Although one industry pundit predicted a minuscule turnout, the Town Hall meeting in the Hyatt Grand Ballroom was packed front to back with show attendees drawn by the on-stage presence of Lou Dobbs of CNN Moneyline moderating a panel comprised of Robert Reich, former U.S. Secretary of Labor, Anne Mulcahy, President and CEO of Xerox; Lester Wunderman, the father of direct mail marketing; Stephanie Streeter, President and CEO of Banta Corporation and Barb Pellow, Gannett Professor for Printing and Publishing at Rochester Institute of Technology.
Unlike the usual trade show press conference or media event, the Town Hall meeting held the audience of at least 400 for over an hour while Dobbs queried the panel on how the challenging business climate, the demand for customized products and the need to deliver services as part of a product offering are transforming the printing industry.
Printer's present were no doubt assured by Wunderman's statement that electronic media are a long way from taking over from print, especially in terms of delivering consumer response. And while most attendees have had an eye on the economy and their stock portfolio, they may have been somewhat pleased to hear Reich note that he didn't foresee a double dip in the recession. There is, however, some concern that deflation could raise its head before the economy becomes more secure in 6 to 12 months. However, noted Dobbs, war in Iraq and its impact on world oil prices are something of a wild card in the whole mix. Like they say on TV, stay tuned.
For more coverage of Town Hall, see Carole Alexander's coverage today in the Graph Expo Special Reports section.
There's much more going on at the show on this first weekday. One of the more interesting ways to look at a show like this is to talk to the people on the floor. I've taken to accosting printers and asking about their take on the show and why they got on a plane to come here and cruise the aisles--and what they are getting out of the hype, promotion, and tech talk that means something for their businesses.
Dan Adler of Lexinet in Council Grove, Kansas is a direct mail printer who uses DocuTechs and a DocuColor 2060. Looking to move up to a DC 6060 and possibly an iGen3, he is evaluating those machines at the show, but also looking at the NexPress 2100. He says the latter is not on his short list, but he still looks at it and asks the tough questions. "I need to know what other machines can and cannot do," says Adler. "I wind up having to sell my capabilities against those machines, so I have to understand what they can and cannot do. It helps me sell my capabilities much more effectively."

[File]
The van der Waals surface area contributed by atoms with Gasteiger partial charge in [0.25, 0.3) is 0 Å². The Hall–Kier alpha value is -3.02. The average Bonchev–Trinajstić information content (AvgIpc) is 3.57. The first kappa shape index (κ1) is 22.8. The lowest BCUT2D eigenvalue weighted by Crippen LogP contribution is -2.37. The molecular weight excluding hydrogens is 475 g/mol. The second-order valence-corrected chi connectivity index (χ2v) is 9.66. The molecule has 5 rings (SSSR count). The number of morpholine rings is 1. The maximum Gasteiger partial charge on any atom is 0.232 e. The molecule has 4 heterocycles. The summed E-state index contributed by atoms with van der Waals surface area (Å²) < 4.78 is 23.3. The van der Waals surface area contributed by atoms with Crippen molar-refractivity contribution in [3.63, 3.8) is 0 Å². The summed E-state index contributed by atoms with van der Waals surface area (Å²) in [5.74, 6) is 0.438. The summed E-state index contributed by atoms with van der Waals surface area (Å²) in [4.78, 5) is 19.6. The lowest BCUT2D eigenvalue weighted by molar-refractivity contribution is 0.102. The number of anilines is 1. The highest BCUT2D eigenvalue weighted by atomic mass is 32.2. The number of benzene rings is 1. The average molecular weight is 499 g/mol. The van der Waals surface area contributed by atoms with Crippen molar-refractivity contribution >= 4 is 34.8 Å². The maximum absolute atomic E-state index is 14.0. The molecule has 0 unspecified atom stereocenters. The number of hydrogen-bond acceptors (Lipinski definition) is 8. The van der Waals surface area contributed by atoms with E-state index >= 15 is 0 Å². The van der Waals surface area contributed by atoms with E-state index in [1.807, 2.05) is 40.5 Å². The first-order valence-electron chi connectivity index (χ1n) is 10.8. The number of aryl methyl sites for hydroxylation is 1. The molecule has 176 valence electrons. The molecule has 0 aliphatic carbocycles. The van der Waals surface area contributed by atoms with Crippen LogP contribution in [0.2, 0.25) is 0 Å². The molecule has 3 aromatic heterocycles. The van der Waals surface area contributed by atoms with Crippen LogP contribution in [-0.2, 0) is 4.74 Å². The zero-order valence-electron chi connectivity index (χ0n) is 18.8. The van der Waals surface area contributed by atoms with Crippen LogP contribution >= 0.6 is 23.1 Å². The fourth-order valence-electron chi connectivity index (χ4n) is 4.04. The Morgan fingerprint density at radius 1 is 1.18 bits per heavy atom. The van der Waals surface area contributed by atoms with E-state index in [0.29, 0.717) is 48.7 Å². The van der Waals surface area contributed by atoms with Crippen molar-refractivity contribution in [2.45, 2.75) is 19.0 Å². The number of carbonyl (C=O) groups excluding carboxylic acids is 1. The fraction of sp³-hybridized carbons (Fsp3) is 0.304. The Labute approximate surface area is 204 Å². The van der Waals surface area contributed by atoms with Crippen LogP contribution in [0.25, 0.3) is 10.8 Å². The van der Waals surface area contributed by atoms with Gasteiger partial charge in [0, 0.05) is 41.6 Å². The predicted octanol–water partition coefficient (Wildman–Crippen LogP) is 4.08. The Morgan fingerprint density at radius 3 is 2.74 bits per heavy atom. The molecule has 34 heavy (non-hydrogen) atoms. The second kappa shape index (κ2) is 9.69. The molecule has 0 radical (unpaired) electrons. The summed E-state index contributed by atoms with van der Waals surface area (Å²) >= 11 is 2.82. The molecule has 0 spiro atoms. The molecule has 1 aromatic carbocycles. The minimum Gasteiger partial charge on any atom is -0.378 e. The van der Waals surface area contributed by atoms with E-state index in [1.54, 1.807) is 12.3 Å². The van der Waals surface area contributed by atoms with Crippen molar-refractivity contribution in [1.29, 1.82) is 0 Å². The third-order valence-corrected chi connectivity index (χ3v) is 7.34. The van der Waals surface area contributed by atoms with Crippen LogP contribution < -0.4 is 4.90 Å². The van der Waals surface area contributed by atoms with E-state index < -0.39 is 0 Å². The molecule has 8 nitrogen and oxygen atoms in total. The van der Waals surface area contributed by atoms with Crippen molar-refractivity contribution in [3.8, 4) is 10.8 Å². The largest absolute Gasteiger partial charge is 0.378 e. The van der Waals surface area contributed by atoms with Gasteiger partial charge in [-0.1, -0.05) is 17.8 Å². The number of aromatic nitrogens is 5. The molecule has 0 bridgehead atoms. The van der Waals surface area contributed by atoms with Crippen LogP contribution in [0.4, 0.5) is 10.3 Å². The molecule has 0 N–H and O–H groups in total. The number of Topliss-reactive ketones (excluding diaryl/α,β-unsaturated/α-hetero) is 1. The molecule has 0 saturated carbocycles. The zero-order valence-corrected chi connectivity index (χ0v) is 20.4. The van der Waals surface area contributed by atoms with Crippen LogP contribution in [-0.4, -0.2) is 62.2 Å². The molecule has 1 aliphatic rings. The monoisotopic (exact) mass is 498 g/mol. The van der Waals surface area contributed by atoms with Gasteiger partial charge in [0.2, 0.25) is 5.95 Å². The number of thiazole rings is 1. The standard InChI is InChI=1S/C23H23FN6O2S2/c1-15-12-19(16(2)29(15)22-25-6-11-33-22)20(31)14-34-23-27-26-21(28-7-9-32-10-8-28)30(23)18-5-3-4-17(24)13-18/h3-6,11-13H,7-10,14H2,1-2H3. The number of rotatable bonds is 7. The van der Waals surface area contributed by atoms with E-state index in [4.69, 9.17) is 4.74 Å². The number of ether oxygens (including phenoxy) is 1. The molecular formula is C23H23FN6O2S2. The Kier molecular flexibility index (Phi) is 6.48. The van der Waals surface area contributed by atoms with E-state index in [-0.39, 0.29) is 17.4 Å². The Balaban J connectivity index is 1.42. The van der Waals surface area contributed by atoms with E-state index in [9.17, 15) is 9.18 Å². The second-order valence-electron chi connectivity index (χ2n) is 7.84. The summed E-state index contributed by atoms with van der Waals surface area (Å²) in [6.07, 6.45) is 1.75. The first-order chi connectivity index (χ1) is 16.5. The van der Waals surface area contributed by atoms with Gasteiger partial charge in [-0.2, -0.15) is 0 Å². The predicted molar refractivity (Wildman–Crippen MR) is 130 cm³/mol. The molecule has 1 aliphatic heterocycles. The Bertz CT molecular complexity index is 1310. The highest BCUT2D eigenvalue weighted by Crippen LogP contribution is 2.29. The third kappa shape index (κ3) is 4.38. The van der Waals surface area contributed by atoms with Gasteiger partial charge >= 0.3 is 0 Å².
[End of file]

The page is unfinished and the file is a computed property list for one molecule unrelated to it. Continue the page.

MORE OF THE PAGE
Don DeHart from DeHart's Printing Services in Santa Clara, California is looking for both monochrome and color solutions. Some of his shop's prodigious output of technical manuals stream off an IBM Infoprint 3900, which has been upgraded to an Infoprint 4000. He sees the 3-up capability of the IBM 4100 an advantage for 6 x9-inch books. "It seems like no matter what you buy there is always something bigger. I have a DocuColor 2060 , but now I'm looking at the iGen3 because it's sheet size--about 20.5 x 14.3-inches offers some real advantage for many of the documents we print. It can help us keep more work in-house."
Keith Kemp from Xerographics in Orlando, Florida is looking at both the NexPress 2100 and the iGen3 as a step up from his present pair of DocuColor 2045s. "I like both machines," says Kemp. "Both produce prints I can easily sell to my customers, so quality is not an issue. What I'm thinking about is which one will best fit into my workflow."
These three industry veterans point out some key issues for printers looking to adopt new solutions.
The print engine is only one part of the process. With data and design being digital from creation until it comes out of a press, workflow is crucial to productivity, especially with the faster turnarounds of digital printing. It is imperative that you look at how a machine will fit your working environment and the types of jobs you intend to run on it, both now and a few months down the road.
And it's good to understand, as Adler points out, what other machines can do because sooner or later one of them is going to wind up as your competition.